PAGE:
An important quantum rule, however, is that an individual particle cannot be entangled with two things at once - it has been termed "monogamous".
Now, when we consider entanglement in relation to black holes, problems begin to emerge. It is now known that black holes emit photons of energy called Hawking radiation (after, of course, Stephen Hawking, who predicted its existence). Trouble is, these photons would appear to be both entangled with themselves and with the interior of the black hole - which violates quantum monogamy.
Two physicists, Juan Maldacena and Leonard Susskind, from the Institute of Advanced Study in Princeton and Stanford University California respectively, have made an audacious proposal to solve this paradox. They suggest that two black holes could be entangled, thus releasing the Hawking radiation to be quantum monogamous. The entanglement of the black holes could be physically manifested...as a wormhole.
To spot a black hole that might be harbouring a bridge to another, it would be best to observe a really large one that was quite close to us, astronomically speaking.
This is the name given to an extremely strong radio source at the centre of our Galaxy that is generally considered to be a super-massive black hole. It is a prime target to study in relation to the possibility of its being a wormhole.
Physicist Cosimo Bambi, of Fudan University in Shanghai, China, has remarked that black holes and wormholes are virtually indistinguishable. But he maintains that there is a way to test which one they are. Both types of object cast "shadows" in the form of regions of darkness surrounded by bright halos. The wormhole shadow would be far smaller than that of a black hole, with the bright area much larger.
Bambi states that it would be quite easy to check Sagittarius A* for this and some telescope projects are being lined up to do just that.
We could be within years of discovering our first gateway to who-knows-where!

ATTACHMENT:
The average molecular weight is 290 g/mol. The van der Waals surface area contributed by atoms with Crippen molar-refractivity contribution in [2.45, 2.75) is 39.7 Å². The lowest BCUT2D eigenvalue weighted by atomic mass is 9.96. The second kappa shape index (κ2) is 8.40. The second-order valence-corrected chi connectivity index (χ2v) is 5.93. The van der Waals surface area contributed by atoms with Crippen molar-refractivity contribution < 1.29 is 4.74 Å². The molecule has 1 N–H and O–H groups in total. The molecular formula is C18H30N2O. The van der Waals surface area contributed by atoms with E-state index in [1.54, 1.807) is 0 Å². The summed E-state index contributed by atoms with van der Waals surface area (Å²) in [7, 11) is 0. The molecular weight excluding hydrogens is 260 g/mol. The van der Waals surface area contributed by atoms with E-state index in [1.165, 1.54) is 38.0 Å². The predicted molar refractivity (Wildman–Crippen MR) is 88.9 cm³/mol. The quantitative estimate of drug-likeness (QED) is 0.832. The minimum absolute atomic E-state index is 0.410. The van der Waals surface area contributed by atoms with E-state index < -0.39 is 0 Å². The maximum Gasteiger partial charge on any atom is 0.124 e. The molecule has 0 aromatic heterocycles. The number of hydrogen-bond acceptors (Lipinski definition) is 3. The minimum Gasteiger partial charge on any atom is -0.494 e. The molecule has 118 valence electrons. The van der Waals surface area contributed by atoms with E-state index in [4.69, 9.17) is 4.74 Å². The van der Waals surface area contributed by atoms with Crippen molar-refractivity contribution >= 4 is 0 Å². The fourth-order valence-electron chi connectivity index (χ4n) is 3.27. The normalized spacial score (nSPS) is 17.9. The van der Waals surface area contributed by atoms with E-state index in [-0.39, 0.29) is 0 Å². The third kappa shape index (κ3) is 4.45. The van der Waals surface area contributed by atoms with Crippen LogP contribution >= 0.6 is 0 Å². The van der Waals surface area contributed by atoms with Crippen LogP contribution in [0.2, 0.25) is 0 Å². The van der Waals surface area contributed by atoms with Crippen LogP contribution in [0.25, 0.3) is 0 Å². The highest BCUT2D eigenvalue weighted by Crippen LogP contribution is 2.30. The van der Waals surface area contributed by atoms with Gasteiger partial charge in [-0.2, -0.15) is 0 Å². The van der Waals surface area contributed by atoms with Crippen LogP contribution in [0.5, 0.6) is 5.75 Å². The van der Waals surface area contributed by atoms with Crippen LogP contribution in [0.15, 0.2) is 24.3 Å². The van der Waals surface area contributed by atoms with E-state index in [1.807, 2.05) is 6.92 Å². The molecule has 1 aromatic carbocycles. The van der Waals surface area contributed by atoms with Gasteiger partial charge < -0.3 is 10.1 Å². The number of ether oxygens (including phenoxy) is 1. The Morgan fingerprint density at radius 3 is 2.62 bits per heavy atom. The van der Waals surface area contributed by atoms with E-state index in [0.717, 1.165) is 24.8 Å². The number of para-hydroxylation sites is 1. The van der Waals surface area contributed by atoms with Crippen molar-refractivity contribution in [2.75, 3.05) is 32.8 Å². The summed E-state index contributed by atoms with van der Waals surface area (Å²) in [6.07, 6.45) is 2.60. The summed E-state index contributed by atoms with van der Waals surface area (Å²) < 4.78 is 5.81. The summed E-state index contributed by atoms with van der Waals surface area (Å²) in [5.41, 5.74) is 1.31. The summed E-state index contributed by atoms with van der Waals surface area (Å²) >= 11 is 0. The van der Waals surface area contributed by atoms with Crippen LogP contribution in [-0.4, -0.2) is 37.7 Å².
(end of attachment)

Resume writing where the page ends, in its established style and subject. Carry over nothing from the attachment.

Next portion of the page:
It's the general consensus that, if you fall into a black hole, you'll be crushed to death by the intense gravity. So, how could one be a wormhole gateway?
Now, I need to tell you about something called "loop quantum gravity" (LQG). It is a theory that attempts to merge quantum mechanics and standard general relativity. Before this becomes too mind-boggling, let me just say that the theory maintains that space itself has an atomic structure, just like matter. It's made up of interconnected loops, called "spin networks", existing at the Planck scale, which is way way smaller than an electron.
Two physicists, Jorge Pullin and Rodolfo Gambini, tried applying LQG to a typical model of a black hole. They found that, at first, gravity increased, but then, instead of there being a singularity (the hole's infinitely dense centre), gravity began to decrease as if you've emerged from the "other side". As for where this "other side" will be, it could transport you to some faraway place in our Universe - or even to a different universe altogether.
All well and good, but would you want to test it by entering a real black hole? The LQG version of a black hole is tempting to accept, though, because it solves the "information loss problem".
Black holes swallow up everything, including information (we're not talking about the sort of information you hear on the news, for example, but physical information at the subatomic level). As the black hole eventually will evaporate, that information will be lost forever, which violates quantum theory.
With the removal of the black hole singularity, this does not happen - the information simply ends up somewhere else. As Pullin himself put it: "The information doesn't disappear, it leaks out".